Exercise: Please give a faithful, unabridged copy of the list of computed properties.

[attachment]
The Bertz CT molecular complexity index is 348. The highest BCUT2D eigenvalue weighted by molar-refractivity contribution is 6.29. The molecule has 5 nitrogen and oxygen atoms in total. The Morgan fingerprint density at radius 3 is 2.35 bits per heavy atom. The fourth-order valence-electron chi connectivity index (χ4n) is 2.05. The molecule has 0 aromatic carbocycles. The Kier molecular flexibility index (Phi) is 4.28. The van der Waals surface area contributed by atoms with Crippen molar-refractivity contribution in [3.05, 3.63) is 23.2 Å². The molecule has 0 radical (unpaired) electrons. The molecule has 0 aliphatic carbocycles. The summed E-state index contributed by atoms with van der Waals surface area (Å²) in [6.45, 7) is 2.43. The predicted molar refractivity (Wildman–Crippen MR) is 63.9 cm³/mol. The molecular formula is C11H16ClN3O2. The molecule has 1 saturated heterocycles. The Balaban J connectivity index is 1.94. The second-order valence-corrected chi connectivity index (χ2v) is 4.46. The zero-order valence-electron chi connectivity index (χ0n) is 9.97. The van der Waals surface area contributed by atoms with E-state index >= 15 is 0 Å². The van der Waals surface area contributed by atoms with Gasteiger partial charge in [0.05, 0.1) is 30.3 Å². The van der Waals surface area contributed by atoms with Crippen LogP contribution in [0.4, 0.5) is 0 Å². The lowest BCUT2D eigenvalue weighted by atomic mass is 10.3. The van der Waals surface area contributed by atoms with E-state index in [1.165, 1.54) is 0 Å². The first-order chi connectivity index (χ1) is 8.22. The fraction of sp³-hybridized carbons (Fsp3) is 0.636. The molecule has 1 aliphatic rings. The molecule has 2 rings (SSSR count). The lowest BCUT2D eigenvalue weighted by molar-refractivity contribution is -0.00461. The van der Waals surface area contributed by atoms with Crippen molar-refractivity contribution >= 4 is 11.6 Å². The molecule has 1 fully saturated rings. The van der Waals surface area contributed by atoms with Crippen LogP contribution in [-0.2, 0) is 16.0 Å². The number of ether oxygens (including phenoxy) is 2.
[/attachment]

The Bertz CT molecular complexity index is 348. The highest BCUT2D eigenvalue weighted by molar-refractivity contribution is 6.29. The molecule has 5 nitrogen and oxygen atoms in total. The Morgan fingerprint density at radius 3 is 2.35 bits per heavy atom. The fourth-order valence-electron chi connectivity index (χ4n) is 2.05. The molecule has 0 aromatic carbocycles. The Kier molecular flexibility index (Phi) is 4.28. The van der Waals surface area contributed by atoms with Crippen molar-refractivity contribution in [3.05, 3.63) is 23.2 Å². The molecule has 0 radical (unpaired) electrons. The molecule has 0 aliphatic carbocycles. The summed E-state index contributed by atoms with van der Waals surface area (Å²) in [6.45, 7) is 2.43. The predicted molar refractivity (Wildman–Crippen MR) is 63.9 cm³/mol. The molecular formula is C11H16ClN3O2. The molecule has 1 saturated heterocycles. The Balaban J connectivity index is 1.94. The second-order valence-corrected chi connectivity index (χ2v) is 4.46. The zero-order valence-electron chi connectivity index (χ0n) is 9.97. The van der Waals surface area contributed by atoms with E-state index >= 15 is 0 Å². The van der Waals surface area contributed by atoms with Gasteiger partial charge in [0.05, 0.1) is 30.3 Å². The van der Waals surface area contributed by atoms with Crippen LogP contribution in [0.4, 0.5) is 0 Å². The lowest BCUT2D eigenvalue weighted by atomic mass is 10.3. The van der Waals surface area contributed by atoms with E-state index in [1.165, 1.54) is 0 Å². The first-order chi connectivity index (χ1) is 8.22. The fraction of sp³-hybridized carbons (Fsp3) is 0.636. The molecule has 1 aliphatic rings. The molecule has 2 rings (SSSR count). The lowest BCUT2D eigenvalue weighted by molar-refractivity contribution is -0.00461. The van der Waals surface area contributed by atoms with Crippen molar-refractivity contribution >= 4 is 11.6 Å². The molecule has 1 fully saturated rings. The van der Waals surface area contributed by atoms with Crippen LogP contribution in [-0.2, 0) is 16.0 Å². The number of ether oxygens (including phenoxy) is 2.